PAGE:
Many providers offer long-term care insurance riders on life insurance policies, Martinson says. Such riders offer an accelerated payout on the life insurance policy to cover qualified long-term care costs. “Such policies make it possible for families to receive life insurance benefits and the protection if the insured needs long-term care,” she says.
Jon Goldstein, a private wealth advisor and CEO at Goldstein and Associates, references this famous quote: “People don’t plan to fail, they just fail to plan.” He says it sounds cliché, but there is a lot of truth in that statement. “Retirement means financial independence,” Goldstein says. “It’s that freedom to choose on a daily basis what it is you want to do.”
He advises women to start planning early, and ask for advice. “Younger people in their 20s and 30s tend to spend more money on their phone and Internet plans than they do on retirement savings,” Goldstein adds. “When you look at the impact of what that would be if they had just saved that money, it’s a staggering number.”
This is the crucial decade, but Tracey Anton, of T. Anton Investment House, Inc., says that no matter where you are with retirement planning in your 50s, “Don’t give up. Don’t have ‘the glass is half-empty’ syndrome.” She also advises against being conservative at this age, and explains that she’s seen women who started saving late and wanted to be careful with every dollar. Anton says the opposite is true: It’s important to be more aggressive, investing in growth stocks, value stocks and international stocks. “And when the market is volatile, you keep on buying,” she adds.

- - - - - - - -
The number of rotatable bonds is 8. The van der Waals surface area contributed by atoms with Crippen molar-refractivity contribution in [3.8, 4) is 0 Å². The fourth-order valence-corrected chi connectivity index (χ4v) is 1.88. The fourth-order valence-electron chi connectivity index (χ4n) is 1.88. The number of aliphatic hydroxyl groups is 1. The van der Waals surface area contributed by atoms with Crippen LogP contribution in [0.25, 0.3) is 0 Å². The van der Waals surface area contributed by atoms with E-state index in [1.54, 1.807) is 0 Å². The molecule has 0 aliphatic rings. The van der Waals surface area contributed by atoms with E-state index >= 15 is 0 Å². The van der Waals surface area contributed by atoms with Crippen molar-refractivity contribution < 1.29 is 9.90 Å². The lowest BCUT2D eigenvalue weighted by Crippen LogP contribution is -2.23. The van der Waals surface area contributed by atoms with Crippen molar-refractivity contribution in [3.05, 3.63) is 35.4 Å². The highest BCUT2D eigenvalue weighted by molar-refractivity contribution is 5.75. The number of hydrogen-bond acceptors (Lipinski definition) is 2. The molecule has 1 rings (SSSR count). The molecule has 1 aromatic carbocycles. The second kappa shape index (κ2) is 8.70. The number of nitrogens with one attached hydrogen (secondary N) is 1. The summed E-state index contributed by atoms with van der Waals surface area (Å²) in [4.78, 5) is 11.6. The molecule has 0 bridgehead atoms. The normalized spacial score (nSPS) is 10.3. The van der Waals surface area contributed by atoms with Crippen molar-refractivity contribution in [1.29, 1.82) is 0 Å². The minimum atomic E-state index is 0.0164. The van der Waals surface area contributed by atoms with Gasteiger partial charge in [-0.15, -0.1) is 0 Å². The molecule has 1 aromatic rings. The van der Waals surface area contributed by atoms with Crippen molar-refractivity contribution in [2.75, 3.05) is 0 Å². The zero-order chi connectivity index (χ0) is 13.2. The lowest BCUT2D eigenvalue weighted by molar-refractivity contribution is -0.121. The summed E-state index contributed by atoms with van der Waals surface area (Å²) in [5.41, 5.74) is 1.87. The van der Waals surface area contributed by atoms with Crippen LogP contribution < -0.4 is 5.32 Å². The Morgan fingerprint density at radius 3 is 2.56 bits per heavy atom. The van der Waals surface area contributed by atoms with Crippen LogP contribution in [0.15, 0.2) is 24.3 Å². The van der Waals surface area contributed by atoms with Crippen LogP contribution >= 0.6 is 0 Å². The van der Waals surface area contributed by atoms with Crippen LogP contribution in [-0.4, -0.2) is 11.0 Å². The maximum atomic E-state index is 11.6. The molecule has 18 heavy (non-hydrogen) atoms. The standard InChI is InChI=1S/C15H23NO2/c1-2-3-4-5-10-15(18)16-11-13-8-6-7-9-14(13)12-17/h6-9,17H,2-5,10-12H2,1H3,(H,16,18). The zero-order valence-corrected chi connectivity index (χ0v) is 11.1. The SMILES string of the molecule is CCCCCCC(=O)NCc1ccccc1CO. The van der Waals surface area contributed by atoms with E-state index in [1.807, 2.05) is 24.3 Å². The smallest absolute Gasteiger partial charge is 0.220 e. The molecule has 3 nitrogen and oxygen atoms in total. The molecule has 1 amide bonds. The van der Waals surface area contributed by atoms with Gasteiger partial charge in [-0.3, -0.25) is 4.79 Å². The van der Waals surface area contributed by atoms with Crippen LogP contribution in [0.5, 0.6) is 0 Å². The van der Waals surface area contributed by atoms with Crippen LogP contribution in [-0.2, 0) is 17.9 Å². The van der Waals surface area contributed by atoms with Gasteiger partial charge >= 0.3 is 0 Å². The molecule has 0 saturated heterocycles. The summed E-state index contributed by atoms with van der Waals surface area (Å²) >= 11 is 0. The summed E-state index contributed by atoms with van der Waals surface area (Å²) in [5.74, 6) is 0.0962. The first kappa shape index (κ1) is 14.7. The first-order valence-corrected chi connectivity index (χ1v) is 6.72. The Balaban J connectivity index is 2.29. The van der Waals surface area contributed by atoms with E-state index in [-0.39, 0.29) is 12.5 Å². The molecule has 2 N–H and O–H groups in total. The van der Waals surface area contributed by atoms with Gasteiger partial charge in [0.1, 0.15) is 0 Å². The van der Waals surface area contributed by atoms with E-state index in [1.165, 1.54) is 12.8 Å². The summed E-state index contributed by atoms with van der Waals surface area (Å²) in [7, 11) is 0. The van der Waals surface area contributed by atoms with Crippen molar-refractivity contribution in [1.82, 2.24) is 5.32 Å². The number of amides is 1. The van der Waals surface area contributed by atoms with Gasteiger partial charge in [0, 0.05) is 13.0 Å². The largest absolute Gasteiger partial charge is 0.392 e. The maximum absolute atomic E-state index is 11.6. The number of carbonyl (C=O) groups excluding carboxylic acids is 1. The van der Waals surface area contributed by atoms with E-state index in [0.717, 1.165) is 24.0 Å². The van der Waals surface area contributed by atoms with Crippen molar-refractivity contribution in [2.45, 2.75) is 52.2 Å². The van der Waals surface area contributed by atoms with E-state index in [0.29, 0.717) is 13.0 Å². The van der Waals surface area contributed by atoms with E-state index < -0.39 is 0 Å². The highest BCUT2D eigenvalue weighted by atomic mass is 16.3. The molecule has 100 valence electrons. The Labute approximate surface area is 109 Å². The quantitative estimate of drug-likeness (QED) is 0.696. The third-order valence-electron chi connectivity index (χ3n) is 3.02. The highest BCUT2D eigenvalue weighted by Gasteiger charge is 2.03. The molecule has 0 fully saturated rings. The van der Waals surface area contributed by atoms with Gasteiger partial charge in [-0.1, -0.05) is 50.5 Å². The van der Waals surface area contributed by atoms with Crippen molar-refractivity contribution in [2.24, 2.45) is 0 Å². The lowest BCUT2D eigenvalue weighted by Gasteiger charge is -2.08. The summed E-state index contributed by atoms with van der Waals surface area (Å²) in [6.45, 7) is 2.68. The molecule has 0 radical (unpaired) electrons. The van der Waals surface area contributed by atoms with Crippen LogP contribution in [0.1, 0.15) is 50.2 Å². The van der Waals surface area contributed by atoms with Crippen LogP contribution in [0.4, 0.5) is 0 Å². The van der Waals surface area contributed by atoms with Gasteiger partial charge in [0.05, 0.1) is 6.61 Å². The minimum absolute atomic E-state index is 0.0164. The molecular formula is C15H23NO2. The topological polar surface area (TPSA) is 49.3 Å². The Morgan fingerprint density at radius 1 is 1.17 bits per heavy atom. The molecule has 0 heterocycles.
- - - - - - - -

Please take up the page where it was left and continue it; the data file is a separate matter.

Summit Financial Advisors’ Brown says that a woman in her 50s should be determined about saving for retirement, and uses the analogy of caring for your health. “Is it okay to neglect your health, eat poorly and not exercise until you are 50?” she asks. “It’s not, because you only will have greater problems. The same goes for your financial health. The 50s is a time to be a little more serious about your retirement, because the time frame for which your dollars have to grow has lessened.”
Jon Goldstein, of Goldstein and Associates, also links health and retirement in this age group. “The impact between the two and where your money goes is not small,” he says, agreeing that health care is a huge consideration in the senior years
He says the 50s are the years to leverage the retirement options available, and also consider when your significant other is retiring, Goldstein says. Other considerations are adult children and helping pay for cars, weddings and first homes. “It’s hard to say no, but who are you planning for?” Goldstein asks. “They call this the sandwich generation, and there are familial obligations on both sides. Eventually, you’ll be planning for everyone else and giving up what you want and need.”
Debbie Oswald of SVA Plumb Wealth Management concurs, and says the balancing act is no myth during this time of life. “Truly putting your needs first is the most important thing,” she says. “The best gift you can give your family is your own financial well being and independence.”